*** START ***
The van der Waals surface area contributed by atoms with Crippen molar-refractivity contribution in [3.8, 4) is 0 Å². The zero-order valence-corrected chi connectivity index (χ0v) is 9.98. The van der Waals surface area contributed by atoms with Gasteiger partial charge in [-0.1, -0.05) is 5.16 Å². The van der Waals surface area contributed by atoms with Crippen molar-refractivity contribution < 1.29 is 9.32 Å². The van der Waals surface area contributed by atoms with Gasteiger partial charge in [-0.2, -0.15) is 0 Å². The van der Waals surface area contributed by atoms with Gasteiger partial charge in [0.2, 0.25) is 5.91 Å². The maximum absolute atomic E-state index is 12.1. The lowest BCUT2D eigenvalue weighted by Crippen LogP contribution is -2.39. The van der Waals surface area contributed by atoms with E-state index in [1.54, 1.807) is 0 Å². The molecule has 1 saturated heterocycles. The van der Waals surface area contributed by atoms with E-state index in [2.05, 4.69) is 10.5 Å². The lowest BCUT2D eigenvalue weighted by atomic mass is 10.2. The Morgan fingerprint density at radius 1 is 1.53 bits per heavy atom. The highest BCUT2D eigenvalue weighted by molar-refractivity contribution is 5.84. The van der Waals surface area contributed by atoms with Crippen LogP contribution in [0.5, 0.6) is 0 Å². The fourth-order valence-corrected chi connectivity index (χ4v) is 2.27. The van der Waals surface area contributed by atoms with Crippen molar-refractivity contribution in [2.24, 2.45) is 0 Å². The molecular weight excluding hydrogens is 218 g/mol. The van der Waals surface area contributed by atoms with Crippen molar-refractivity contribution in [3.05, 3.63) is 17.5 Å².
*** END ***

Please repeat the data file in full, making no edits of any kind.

The van der Waals surface area contributed by atoms with Crippen molar-refractivity contribution in [3.8, 4) is 0 Å². The zero-order valence-corrected chi connectivity index (χ0v) is 9.98. The van der Waals surface area contributed by atoms with Gasteiger partial charge in [-0.1, -0.05) is 5.16 Å². The van der Waals surface area contributed by atoms with Crippen molar-refractivity contribution < 1.29 is 9.32 Å². The van der Waals surface area contributed by atoms with Gasteiger partial charge in [-0.2, -0.15) is 0 Å². The van der Waals surface area contributed by atoms with Gasteiger partial charge in [0.2, 0.25) is 5.91 Å². The maximum absolute atomic E-state index is 12.1. The lowest BCUT2D eigenvalue weighted by Crippen LogP contribution is -2.39. The van der Waals surface area contributed by atoms with E-state index in [1.54, 1.807) is 0 Å². The molecule has 1 saturated heterocycles. The van der Waals surface area contributed by atoms with E-state index in [2.05, 4.69) is 10.5 Å². The lowest BCUT2D eigenvalue weighted by atomic mass is 10.2. The Morgan fingerprint density at radius 1 is 1.53 bits per heavy atom. The highest BCUT2D eigenvalue weighted by molar-refractivity contribution is 5.84. The van der Waals surface area contributed by atoms with Crippen LogP contribution in [0.5, 0.6) is 0 Å². The fourth-order valence-corrected chi connectivity index (χ4v) is 2.27. The van der Waals surface area contributed by atoms with Crippen molar-refractivity contribution in [2.24, 2.45) is 0 Å². The molecular weight excluding hydrogens is 218 g/mol. The van der Waals surface area contributed by atoms with Crippen molar-refractivity contribution in [3.05, 3.63) is 17.5 Å².